The lymphatic system is a complex network of lymphoid organs, lymph nodes, lymph ducts, lymphatic tissues, lymph capillaries and lymph vessels that produce and transport lymph fluid from tissues to circulatory system. The lymphatic system is a major component of the immune system.

The lymphatic system has three interrelated functions: removal of excess fluids from body tissues, absorption of fatty acids and subsequent transport of fat (chyle) to the circulatory system and production of immune cells such as lymphocytes.

Lymph originates as blood plasma that leaks from the capillaries of the circulatory system, becoming interstitial fluid, and filling the space between individual cells of tissue.


Lymphoma is the name of a diverse group of cancers of the lymphatic system, a connecting network of glands, organs and vessels whose principle cell is the lymphocyte.

Lymphomas are grouped into major categories: Hodgkin's disease and non-Hodgkin's lymphomas.

Lymphomas usually originate in the lymph nodes located throughout the body, but they can arise from lymphoid tissue that does not form distinct nodes, such as that in the gastrointestinal tract or lung.


The etiology of most lymphoma is unknown. In experimental and domestic animals, viruses can cause lymphomas. Burkitt's lymphoma, a type of lymphoma that is rare but relatively common in children of central Africa, is though to be caused by Epstein-Barr virus, a member of the herpes virus group.

Signs And Symptoms

Patients with lymphoma may have painless swelling of various lymph nodes, such as those in the neck. Some patients with fever, malaise, and weight loss. If the lymphoma originates in lymphoid tissue outside the lymph nodes, abdominal pain will signal lymphoma of the gastrointestinal tract and a cough will point to lymphoma of the lung.

Lymph nodes involved by lymphoma are characteristically enlarged. They may be firm and have a consistency resembling fish flesh. In rare cases they are rock hard and they may show areas of cellular death (necrosis).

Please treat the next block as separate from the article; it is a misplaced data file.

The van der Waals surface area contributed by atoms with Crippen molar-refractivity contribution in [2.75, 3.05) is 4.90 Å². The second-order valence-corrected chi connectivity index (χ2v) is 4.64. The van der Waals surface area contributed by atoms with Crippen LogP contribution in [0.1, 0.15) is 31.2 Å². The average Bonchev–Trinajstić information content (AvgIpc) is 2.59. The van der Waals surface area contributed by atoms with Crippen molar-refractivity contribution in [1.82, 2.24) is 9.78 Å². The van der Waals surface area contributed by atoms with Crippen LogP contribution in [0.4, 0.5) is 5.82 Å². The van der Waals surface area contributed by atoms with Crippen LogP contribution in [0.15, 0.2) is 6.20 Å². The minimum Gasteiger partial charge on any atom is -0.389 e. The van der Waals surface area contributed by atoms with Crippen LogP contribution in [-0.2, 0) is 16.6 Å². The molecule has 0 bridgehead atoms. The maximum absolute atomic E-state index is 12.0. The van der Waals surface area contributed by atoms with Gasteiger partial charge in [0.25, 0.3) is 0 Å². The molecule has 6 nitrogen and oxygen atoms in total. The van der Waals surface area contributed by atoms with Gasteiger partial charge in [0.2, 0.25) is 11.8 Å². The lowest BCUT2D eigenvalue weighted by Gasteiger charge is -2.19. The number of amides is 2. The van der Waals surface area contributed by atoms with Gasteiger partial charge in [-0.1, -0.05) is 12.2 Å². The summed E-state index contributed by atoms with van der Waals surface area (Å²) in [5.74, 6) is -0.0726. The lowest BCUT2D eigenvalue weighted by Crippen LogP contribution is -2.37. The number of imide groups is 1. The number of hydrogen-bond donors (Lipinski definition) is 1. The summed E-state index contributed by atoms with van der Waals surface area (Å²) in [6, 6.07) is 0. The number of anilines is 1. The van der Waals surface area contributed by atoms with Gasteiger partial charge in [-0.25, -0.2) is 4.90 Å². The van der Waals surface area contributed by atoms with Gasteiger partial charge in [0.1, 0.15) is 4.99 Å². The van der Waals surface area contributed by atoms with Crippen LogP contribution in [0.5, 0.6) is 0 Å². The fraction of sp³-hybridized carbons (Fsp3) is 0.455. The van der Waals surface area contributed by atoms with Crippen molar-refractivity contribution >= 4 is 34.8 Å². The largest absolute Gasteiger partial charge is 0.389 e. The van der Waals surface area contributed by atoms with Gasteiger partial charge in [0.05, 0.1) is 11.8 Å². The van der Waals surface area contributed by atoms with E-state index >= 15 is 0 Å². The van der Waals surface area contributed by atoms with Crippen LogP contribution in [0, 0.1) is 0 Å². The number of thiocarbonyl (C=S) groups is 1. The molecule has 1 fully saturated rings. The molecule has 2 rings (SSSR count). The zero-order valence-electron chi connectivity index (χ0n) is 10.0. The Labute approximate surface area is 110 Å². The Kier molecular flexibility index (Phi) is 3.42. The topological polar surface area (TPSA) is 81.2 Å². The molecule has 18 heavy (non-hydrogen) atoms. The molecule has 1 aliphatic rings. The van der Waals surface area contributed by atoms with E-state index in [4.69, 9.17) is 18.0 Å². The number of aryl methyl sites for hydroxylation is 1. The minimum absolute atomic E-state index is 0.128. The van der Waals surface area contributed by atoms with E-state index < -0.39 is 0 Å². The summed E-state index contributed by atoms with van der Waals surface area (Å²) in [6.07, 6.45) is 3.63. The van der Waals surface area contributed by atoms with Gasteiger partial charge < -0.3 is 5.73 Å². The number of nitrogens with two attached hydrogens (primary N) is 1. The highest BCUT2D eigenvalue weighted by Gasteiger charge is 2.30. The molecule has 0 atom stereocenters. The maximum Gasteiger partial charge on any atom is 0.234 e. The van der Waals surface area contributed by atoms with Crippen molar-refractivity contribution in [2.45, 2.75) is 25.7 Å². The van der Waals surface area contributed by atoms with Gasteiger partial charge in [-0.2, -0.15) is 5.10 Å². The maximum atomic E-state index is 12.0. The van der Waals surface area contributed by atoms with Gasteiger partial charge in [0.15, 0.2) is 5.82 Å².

By using modern immunologic techniques, most lymphomas can be identified as B-cell, T-cell; about 90% of lymphomas are of B-lymphocyte origin.

Broadly, lymphoma is categorized as Hodgkin's lymphoma and non-Hodgkin lymphoma (all other types of lymphoma).

Non-Hodgkin's Lymphoma

NHL describes a group of cancers arising from lymphocytes. It is distinct from Hodgkin lymphoma in its pathological features, epidemiology, common sites of involvement, clinical behavior, and treatment. The non-Hodgkin lymphomas are a diverse group of diseases with varying courses, treatments and prognoses.

WHO Classification

This classification attempts to classify lymphomas by cell type, the normal cell type that most closely resembles the tumor. They are classified in three large groups; the B cell tumors, the T cell and natural killer cell tumor, Hodgkin lymphoma and other minor groups.


Most diagnoses of lymphoma are made by surgical removal of a lymph node. Once a diagnosis of lymphoma is established, the patient usually must undergo a series of staging studies. These include a liver-spleen scan to determine if those organs are involved as well as a bone marrow biopsy to check for the presence of malignant cells.


The treatment of lymphomas depends on the type of lymphoma diagnosed. Lymphomas in low grade group are usually not treated, since treatment does not increase life expectancy.

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